Heavy scenes: the fast lane to a great rehearsal roomEditorial
The rehearsal room vibe is a volatile and unique thing. It depends on the individuals in the cast and creative team: whether or not they’re the types to toss around jokes, go out for post-rehearsal drinks with the crew, if they’re comfortable enough with the work ahead of them to afford the occasional deep conversation or exchange of life anecdotes. Often, the mood of a rehearsal period can be dictated less by the chemistry of the people in a cast, and more by the subject matter of the opera being rehearsed.
In the past weeks we’ve spent time working on what could easily be categorized as a “heavy opera”, in this case Britten’s The Rape of Lucretia. Rehearsals include everything from observing centuries-old etiquette (and the depressing misogyny built into it), to unpacking the motivations of violent rapists (including the uncomfortable fact that attackers have reasons behind their behaviour, be they valid or not), to actually choreographing and getting familiar with an explicit rape scene.
It’s decidedly not the same as working on a comedy, where time is spent figuring out the optimal timing of a joke, perfecting ridiculous accents, and rehearsing slapstick routines in front of a mirror. The material is light, and laughter is (hopefully) a constant in the rehearsal room; it’s the kind of social vibe that carries easily into happy hour, that creates inside jokes among the cast, and easily establishes friendships.
Working on tragedy, or operas with heaviness about them, requires a conscious and continuous effort to keep the rehearsal mood realistic, if not joyous. Directing this production of Lucretia is Paul Curran, and he has created what feels like a sense of controlled positivity within the daily rehearsal schedule. The term “controlled positivity” sounds a bit like “forced fun”, but it’s sort of ingenious and utterly necessary for the sanity of everyone involved in presenting Britten’s heartbreaking chamber opera. Curran has choreographed not only a rape scene, but a way to rehearse it, which includes time set aside specifically for figuring out where to stand, sit, how to “pull hair”, where to run, where blood packs will be hidden, how to feign being choked, and even how to physically demonstrate fear.
In some ways, the conscious maintenance of a positive rehearsal room, despite the gloomy goings-on in the show itself, makes for a faster and more meaningful bond among the creative team. For Curran, and any director working with tough stuff onstage, the active pursuit of normalcy in the rehearsal process points to a respect for the artists involved; like in any social situation, showing respect for others is a quick way to solidify valuable relationships. There’s a clear and explicit demonstration that the singers are being asked to make themselves utterly vulnerable, to embody the minds of characters who hold a very different view of the world, and to do it in front of a room of people who are paid to scrutinize, perfect, and pick on all unsatisfactory details in their repeated attempts at perfection.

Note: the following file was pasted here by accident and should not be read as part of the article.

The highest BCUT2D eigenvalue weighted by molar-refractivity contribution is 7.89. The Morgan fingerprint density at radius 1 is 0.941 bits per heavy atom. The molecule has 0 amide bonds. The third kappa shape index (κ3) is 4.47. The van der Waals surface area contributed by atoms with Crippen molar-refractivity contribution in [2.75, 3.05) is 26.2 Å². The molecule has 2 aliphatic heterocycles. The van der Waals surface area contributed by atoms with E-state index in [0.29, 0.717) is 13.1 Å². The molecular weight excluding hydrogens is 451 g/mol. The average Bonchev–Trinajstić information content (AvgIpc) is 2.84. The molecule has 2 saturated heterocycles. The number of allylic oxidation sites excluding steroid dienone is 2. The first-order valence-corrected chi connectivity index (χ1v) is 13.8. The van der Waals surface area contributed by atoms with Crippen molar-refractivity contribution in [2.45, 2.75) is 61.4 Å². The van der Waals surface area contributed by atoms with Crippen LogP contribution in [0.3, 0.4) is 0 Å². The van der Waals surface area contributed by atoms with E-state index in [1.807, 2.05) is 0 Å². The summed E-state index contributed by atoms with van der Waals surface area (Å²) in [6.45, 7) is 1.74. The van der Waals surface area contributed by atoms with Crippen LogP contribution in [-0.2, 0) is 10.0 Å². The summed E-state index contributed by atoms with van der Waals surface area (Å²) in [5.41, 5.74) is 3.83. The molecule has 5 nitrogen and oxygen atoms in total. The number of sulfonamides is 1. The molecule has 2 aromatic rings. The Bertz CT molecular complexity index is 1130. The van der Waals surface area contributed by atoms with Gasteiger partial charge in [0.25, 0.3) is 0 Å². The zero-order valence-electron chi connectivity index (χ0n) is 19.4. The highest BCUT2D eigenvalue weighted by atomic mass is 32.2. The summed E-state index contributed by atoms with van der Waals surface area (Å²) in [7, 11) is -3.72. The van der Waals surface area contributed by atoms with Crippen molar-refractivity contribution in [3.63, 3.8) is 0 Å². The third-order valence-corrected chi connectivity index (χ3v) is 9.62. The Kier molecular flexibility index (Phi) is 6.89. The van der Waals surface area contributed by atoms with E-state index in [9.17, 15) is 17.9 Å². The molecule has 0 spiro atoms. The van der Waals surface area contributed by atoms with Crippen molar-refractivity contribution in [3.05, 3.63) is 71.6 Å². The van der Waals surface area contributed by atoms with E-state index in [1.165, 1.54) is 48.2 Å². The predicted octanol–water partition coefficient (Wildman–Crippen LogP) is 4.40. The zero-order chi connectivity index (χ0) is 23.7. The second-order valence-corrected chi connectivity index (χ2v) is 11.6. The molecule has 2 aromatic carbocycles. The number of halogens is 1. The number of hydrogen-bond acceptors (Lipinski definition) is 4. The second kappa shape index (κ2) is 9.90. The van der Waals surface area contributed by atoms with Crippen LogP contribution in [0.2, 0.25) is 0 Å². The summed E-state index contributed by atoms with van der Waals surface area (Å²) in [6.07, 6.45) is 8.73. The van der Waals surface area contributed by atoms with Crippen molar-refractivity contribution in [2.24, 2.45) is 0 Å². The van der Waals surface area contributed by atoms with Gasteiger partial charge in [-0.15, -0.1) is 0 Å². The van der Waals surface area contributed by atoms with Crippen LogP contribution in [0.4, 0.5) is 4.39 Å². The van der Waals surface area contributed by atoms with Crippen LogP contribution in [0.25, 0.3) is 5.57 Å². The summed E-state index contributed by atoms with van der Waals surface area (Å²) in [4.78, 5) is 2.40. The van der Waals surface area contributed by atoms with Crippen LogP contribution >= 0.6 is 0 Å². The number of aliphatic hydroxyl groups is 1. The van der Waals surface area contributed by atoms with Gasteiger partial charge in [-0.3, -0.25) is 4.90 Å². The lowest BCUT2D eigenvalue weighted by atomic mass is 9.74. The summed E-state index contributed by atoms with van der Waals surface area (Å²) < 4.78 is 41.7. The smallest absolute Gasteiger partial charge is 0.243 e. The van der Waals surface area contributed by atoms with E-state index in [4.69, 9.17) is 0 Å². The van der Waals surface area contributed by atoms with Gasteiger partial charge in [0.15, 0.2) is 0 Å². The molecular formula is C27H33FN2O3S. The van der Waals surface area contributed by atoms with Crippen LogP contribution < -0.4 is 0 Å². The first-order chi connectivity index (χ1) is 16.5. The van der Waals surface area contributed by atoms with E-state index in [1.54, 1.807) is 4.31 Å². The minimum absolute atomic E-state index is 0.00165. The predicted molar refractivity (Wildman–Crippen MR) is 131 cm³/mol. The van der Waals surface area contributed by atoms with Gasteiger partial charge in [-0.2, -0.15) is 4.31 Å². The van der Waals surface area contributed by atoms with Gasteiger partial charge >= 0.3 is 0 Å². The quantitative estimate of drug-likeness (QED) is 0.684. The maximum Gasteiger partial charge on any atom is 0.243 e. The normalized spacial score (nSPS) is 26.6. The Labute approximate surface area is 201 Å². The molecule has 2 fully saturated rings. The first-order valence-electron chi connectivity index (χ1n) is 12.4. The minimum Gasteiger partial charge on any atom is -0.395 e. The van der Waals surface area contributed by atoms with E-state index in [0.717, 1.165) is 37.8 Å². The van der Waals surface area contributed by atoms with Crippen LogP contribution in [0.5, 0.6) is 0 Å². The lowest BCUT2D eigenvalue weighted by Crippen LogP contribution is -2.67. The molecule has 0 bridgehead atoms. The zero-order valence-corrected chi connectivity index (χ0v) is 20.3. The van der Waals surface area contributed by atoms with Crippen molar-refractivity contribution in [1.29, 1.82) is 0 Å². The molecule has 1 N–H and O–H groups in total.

It’s another check in the column entitled, “Reasons Why We Don’t Envy Singers”. Perhaps it’s not too difficult to memorize fight choreography, or to walk and sing at the same time; but it’s another thing entirely to place oneself in a fictional scene, and evoke a series of thoughts and reactions that result in a real-looking story of violence and horrific acts. The man who respects women is asked to become a rapist, and the woman who lives in the 21st-century is asked to adopt archaic social mores, to justify suicide as an answer to horrific victimization. There’s a constant risk of anachronism, of ill-timed physical reactions to dramatic checkpoints in a scene, and of course, of the entirely naked vulnerability that comes with practicing sexual violence in front of a room of colleagues.
So, it’s fascinating to work on a show that includes an extreme scene; it’s as extreme, perhaps, as working out the hilarity that is the Act I finale of Il barbiere di Siviglia, or the goofy dancing involved in Act IV of La bohème. Rape is a horrific thing to witness, even if it’s understood as fiction. Mercifully, great directors like Curran understand that getting two singers to “really go there” in a difficult scene doesn’t require weeks of method-acting-esque depression or self-loathing.
Rehearsing comedy is a picky thing, and at least it comes with work-mandated jokes. Rehearsing tragedy can really underscore an artist’s maturity, willingness to be vulnerable, and the respect that is the inevitable cornerstone of any collaborative work. It’s an odd thing, to be grateful for a rape scene. Perhaps it shouldn’t be surprising that the heaviest of onstage stories are the best at fostering offstage relationships.